This month’s issue of The MagPi Magazine includes another of my tutorials for those looking to get started with the MicroPython platform on the Raspberry Pi Pico microcontroller: a Pico-powered burglar alarm driven by one or more passive infrared sensors.
Originally written as part of Get Started with MicroPython on Raspberry Pi Pico: The Official Guide, my guide to physical computing on Raspberry Pi’s first-ever microcontroller development board, the burglar alarm tutorial builds up step-by-step from introducing a single passive infrared motion sensor to interfacing with multiple sensors, printing status reports over the serial console, and triggering a piezoelectric buzzer in place of a real alarm’s rather louder horn.
As with other tutorials written for the book, full source code – in MicroPython – is provided, along with wiring references designed to make it as easy as possible to add the components to a Raspberry Pi Pico installed on a solderless breadboard. There’s scope for further extension, too: adding break-beam sensors, glass-break sensors, or a code pad for disabling and enabling the alarm on-demand.
All the projects in the book, the traffic light simulator being no exception, work step-by-step in building the simplest possible incarnation of each then adding increasing complexity – and in doing so introducing new concepts. In the case of the traffic light simulator, it starts off as a simple set of three LEDs which are under timed control.
As the project progresses, the reader adds a button to act as a trigger for a pedestrian crossing – which adds the concept of threading, taking advantage of the second CPU core on the Raspberry Pi Pico’s RP2040 microcontroller – before finishing the project with a buzzer providing audible feedback for when it’s safe to cross.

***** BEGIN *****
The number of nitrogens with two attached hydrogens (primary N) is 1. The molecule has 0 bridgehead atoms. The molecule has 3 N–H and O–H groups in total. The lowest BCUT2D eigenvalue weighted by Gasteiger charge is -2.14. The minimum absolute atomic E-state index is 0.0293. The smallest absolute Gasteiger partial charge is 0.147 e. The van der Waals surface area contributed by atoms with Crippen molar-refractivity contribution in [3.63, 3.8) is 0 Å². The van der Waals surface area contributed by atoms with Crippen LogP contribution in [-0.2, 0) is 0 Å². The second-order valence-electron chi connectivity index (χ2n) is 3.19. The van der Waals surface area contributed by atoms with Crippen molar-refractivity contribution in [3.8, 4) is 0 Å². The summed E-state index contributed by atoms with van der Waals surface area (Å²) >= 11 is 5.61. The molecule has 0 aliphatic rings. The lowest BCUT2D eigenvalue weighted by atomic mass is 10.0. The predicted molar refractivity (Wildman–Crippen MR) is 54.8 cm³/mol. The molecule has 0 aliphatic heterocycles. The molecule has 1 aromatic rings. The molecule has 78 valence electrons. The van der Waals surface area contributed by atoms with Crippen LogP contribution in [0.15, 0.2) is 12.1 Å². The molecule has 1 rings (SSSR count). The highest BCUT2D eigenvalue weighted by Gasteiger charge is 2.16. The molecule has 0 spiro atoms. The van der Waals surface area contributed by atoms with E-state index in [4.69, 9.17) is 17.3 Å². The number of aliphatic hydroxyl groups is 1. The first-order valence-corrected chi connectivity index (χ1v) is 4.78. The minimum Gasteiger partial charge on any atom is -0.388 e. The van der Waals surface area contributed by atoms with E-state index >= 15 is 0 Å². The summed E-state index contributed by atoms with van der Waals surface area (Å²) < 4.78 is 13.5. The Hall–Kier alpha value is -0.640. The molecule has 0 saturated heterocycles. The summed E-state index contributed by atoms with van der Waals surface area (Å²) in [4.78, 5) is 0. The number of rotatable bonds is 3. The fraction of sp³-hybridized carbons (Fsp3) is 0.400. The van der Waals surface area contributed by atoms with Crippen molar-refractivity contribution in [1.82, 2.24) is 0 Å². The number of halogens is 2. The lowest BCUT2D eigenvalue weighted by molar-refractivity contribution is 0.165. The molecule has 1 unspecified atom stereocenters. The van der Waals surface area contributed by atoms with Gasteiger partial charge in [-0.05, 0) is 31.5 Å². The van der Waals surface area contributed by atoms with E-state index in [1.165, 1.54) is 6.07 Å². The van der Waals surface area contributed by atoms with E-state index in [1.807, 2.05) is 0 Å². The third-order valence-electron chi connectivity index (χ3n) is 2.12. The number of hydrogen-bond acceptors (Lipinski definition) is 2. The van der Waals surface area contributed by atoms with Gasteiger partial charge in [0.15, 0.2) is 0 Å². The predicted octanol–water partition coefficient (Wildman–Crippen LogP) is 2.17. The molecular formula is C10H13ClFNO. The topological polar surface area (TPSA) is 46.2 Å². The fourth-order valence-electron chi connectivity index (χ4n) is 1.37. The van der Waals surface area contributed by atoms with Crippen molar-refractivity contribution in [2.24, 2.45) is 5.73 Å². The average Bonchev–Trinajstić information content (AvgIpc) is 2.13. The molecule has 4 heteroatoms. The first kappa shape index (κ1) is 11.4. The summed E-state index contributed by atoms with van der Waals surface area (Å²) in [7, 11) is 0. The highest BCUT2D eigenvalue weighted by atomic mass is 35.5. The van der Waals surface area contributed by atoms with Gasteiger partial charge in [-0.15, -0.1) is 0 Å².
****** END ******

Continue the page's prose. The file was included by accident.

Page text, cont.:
This month’s The MagPi Magazine carries my six-page guide to getting started with physical computing projects using the newly-launched Raspberry Pi Pico, the first microcontroller in the Raspberry Pi family.
Taken from my book, Get Started with MicroPython on Raspberry Pi Pico: The Official Guide, the tutorial walks the reader through programming the Raspberry Pi Pico using MicroPython – starting with the physical computing equivalent of “hello, world,” lighting up an LED. No additional hardware is needed for this part: the Raspberry Pi Pico includes a surface-mount user-addressable LED at the top of the board.
The reader is then shown how solderless breadboards work, introduced to importing MicroPython libraries and handling delays, how external LEDs require resistors, how to read a button input, and finally how to put it al together into a simple circuit which can toggle the LED based on the user’s button presses.
Today’s launch of the Raspberry Pi Pico, an affordable breadboard-friendly development board accessible enough for education and powerful enough for industrial use, comes alongside the launch of my latest book: Get Started with MicroPython on Raspberry Pi Pico: The Official Raspberry Pi Pico Guide.
Building on my earlier title The Official Raspberry Pi Beginner’s Guide, Get Started with MicroPython on Raspberry Pi Pico offers newcomers to both the Raspberry Pi Pico and the MicroPython programming language an easy way to get started. Building up from an introduction to the board, electronic circuit concepts, MicroPython in general, and MicroPython on the Raspberry Pi Pico specifically, the book walks through a series of physical computing projects – some requiring only the Raspberry Pi Pico, others using low-cost and readily-available additional hardware components.
Each successive project introduces a new concept, from simply lighting an LED and reading a button input to using hardware interrupts, running code on the second CPU core, and making use of the on-board non-volatile flash memory to store logged data. By the end of the book, the reader should know how to use all the most important features of the Raspberry Pi Pico in MicroPython – even if they started knowing nothing about electronics or programming at all.
As always, thanks must be given to those who helped during the production of the book. Particular thanks must go to Ben Everard, who acted as co-editor and also contributed a chapter on using I2C and an appendix on using the programmable input/output (PIO) functionality; Sam Adler, too, returned to provide eye-catching illustrations without which the book would be a considerably duller read.